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Goodbye party

Time to lift your gaze to the year ahead: The election, culture, technology, and more

By Bryan Marquard
Globe Staff / January 1, 2012
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Take a deep breath. Better yet, fill your lungs with short, sharp, staccato bursts of oxygen.

If the year that evaporated at midnight was a prelude, you’ll need all the adrenaline you can get as you sprint to keep pace with changes this new year brings, even if you’re starting 2012 sprawled on a sofa, watching a game, idly checking the inbox.

E-mail itself feels quaintly lethargic at a time when history is hastened by 140-character tweets recording the fall of dictators in an Arab Spring that is fast fading into a sticky-hot Arab summer.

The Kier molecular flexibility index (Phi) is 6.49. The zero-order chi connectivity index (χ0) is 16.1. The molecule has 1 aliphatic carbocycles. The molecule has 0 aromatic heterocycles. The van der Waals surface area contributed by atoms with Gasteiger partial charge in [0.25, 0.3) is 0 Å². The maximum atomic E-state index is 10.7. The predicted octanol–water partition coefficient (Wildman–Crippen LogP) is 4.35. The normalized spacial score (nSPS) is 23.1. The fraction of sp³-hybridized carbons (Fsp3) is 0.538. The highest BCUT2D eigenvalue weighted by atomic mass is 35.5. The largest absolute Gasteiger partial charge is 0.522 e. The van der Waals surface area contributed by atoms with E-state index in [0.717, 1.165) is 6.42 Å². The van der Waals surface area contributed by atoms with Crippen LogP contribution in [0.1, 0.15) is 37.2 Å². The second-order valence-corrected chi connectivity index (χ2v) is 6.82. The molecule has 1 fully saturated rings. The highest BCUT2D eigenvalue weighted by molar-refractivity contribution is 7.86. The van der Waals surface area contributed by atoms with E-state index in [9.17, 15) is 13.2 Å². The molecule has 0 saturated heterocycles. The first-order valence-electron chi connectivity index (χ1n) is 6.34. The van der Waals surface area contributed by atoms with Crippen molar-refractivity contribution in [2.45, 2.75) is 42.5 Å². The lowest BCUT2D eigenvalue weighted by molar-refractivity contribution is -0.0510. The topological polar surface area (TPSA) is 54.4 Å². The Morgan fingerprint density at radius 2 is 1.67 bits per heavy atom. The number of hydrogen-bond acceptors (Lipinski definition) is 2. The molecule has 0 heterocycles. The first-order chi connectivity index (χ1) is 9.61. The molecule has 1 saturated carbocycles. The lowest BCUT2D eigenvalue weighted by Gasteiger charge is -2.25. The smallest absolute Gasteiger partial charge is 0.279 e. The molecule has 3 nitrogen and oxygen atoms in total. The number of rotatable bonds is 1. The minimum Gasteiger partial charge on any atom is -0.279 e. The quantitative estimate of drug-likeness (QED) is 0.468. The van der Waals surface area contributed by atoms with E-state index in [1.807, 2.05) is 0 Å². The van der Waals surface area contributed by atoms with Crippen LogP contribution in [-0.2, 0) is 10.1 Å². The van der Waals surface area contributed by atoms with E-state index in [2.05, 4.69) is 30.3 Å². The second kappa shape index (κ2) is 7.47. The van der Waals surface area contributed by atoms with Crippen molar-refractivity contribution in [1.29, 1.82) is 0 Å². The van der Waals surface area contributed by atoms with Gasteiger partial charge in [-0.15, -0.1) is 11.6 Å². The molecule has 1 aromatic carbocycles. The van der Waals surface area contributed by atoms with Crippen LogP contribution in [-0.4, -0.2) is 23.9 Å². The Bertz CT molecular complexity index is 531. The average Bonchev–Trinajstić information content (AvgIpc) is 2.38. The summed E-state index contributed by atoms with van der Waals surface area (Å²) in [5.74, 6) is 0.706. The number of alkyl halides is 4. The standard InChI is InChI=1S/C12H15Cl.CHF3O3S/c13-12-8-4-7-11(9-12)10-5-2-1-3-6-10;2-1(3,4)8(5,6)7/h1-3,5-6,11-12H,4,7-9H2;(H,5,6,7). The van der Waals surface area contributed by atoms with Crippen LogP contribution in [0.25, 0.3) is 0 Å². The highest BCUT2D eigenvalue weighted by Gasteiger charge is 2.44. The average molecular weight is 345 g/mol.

As Facebook races toward its billionth member, you’re reaching into a virtual cloud for your family photos and your favorite TV show.

November may turn the next page in politics, but it also brings the final chapter of the “Twilight’’ movie franchise.

The year promises a heady mix of old-made-new and startlingly new turned suddenly old. While 2012 takes its first breaths, pause to consider some of what lies ahead, from culture to politics, technology, the economy, sports, and casinos that may crop up in sight of the city on a hill.


A Boston landmark that feels new each visit celebrates its 100th birthday. Leave behind lamentations about last fall’s Red Sox collapse and buy boxes of candles for Fenway Park.

“A huge reason why the team is preeminent among all the pro clubs in New England is because Fenway Park has been the star of the team for 100 years,’’ said Richard Johnson, curator of The Sports Museum. “It never demands a bigger contract or a trade, and it’s always there to please us.’’

Just as impressive will be the athleticism in the London Summer Olympics, which represent “something that every man and women can relate to a little bit more than professional sports,’’ said Tom Grilk, executive director of the Boston Athletic Association.